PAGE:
Can the COVID-19 vaccine affect your period?
You might have heard reports of people experiencing period changes after getting the COVID-19 vaccine, or even after contracting Coronavirus. And perhaps you’re wondering if the vaccine will affect your menstrual cycle too. Well, it’s time to sort the myths from the facts.
The global pandemic has touched almost every part of our lives. We’ve experienced so many changes – from how we work, travel and socialise, to how we think about our bodies, our health and even our menstrual cycles.
And changes don’t come without their share of stress, which is one of the factors that can affect periods.  This is just one explanation of why you may have noticed some changes to your menstrual cycle during the pandemic – and you’re not alone, it’s been a pretty stressful time for all of us! 
But could another explanation be related to the vaccine or getting the COVID-19 virus? And is there anything you should do about it? Let’s look into the facts…
The lowdown on the COVID-19 vaccine and your period
As vaccines were rolled out all over the world, reports started to circulate that some people were noticing changes to their menstrual cycle or having unexpected bleeding after getting jabbed. You might have heard your friends or family mention that their menstrual calendar was a bit off, or you may even have spotted it yourself. Well, more than 36,000 people made reports of this in the UK at the beginning of 2022  and similar reports in the US led to the National Institute of Health funding studies to work out if there are any potential effects of COVID-19 vaccination on menstruation. 
Can the vaccine delay your period?
A study from the US  found that while the first dose of the vaccine had no effect on the timing of someone’s next period, a second dose was related to an average delay of less than 6 hours – which might be barely noticeable for most of us! It also discovered that people who received two doses of the vaccine within the same menstrual cycle, got their period delayed by roughly 2 days. And just over 10% of this group experienced a change in length of more than 8 days.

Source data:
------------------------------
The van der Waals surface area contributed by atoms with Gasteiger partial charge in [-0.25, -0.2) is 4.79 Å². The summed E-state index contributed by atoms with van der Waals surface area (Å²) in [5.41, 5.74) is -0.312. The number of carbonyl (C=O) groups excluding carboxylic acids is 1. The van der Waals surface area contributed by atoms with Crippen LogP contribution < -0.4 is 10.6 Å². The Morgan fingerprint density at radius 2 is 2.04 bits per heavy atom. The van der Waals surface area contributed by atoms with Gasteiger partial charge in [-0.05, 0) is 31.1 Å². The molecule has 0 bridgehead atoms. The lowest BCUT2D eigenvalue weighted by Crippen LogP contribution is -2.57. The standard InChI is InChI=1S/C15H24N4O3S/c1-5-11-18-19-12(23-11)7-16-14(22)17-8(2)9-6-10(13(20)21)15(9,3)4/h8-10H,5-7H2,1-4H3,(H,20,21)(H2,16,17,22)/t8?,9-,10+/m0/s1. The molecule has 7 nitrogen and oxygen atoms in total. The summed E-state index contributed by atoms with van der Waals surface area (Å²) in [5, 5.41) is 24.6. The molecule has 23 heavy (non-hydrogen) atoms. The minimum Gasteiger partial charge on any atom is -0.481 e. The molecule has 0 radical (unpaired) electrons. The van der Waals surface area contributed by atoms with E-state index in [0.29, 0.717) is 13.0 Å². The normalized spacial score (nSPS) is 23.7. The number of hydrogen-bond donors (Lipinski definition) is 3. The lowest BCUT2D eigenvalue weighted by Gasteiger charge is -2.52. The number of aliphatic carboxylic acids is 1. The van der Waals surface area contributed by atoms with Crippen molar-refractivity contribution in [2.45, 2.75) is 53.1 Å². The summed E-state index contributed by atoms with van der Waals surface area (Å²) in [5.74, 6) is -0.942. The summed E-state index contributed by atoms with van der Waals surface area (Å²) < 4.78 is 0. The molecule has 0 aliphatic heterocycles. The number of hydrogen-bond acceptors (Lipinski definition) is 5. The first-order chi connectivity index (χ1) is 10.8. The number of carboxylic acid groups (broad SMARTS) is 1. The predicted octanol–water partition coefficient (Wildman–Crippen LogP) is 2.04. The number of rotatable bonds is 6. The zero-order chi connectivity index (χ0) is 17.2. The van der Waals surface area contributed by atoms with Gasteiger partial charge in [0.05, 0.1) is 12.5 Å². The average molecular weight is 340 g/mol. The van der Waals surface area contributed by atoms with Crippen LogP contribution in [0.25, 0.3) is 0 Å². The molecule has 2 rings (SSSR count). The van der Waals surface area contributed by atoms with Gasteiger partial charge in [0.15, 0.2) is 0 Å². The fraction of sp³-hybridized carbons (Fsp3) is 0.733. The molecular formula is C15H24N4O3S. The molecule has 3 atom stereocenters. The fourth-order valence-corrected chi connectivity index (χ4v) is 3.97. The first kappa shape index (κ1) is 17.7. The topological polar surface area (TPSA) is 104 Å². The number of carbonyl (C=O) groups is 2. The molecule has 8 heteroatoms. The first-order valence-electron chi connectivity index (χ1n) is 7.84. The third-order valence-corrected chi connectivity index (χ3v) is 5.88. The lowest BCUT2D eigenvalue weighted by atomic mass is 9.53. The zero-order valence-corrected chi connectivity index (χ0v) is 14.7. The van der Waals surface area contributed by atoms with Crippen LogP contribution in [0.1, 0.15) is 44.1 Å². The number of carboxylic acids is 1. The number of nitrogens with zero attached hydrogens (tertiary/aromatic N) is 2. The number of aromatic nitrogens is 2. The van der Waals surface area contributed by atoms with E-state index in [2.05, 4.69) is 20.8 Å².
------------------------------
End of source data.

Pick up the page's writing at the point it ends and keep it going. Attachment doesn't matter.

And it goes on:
Not only were the delays quite short, but the study also found that periods returned to their usual timing just two menstrual cycles after being vaccinated. So while these changes may be less than ideal (it can be tricky to track our cycles as it is!), keep in mind that they won’t last forever. It’s also totally normal to experience irregular or late periods at many points during our life, so try not to worry.
Can you get period pain or heavy periods after the vaccine?
A study from the Norwegian Institute of Public Health  looked into menstrual changes such as worse than normal period pain both before and after having the vaccine. They found that heavier than normal bleeding was the most frequently reported symptom after getting the COVID-19 vaccination. After having the second dose of the vaccine, they found that there was also a higher chance of experiencing symptoms like prolonged flow, shorter or longer time between periods, more painful periods, period-like pains without flow, and even unexpected breakthrough bleeding (bleeding that isn’t your period).
However, the study also revealed that around 38% of participants noticed at least one change to their cycle even before getting jabbed, which shows that menstrual cycle changes are completely normal anyhow.
If you do find that your flow is heavier than usual (for whatever reason), you may consider using a high absorbency period pad or period pants designed for heavier flow. This can help you feel more protected and comfortable!
So what do these studies show about the vaccine and menstruation?
Overall, both studies are reassuring, and can help us feel a little more relaxed about getting the vaccine. They show that it’s normal to experience changes to our menstrual cycle or period after getting jabbed, but also that these changes are small, and similar to the usual variations we all experience throughout life. They also quickly reverse, so within a couple of cycles’ time everything is back to what’s normal for our bodies.
Why does the vaccine affect your menstrual cycle?
As we’re still in the early days of research into the relationship between the COVID-19 vaccine and menstrual cycles, it’s difficult to be sure of what might exactly cause these effects. We’re all different, so it may even vary from person to person!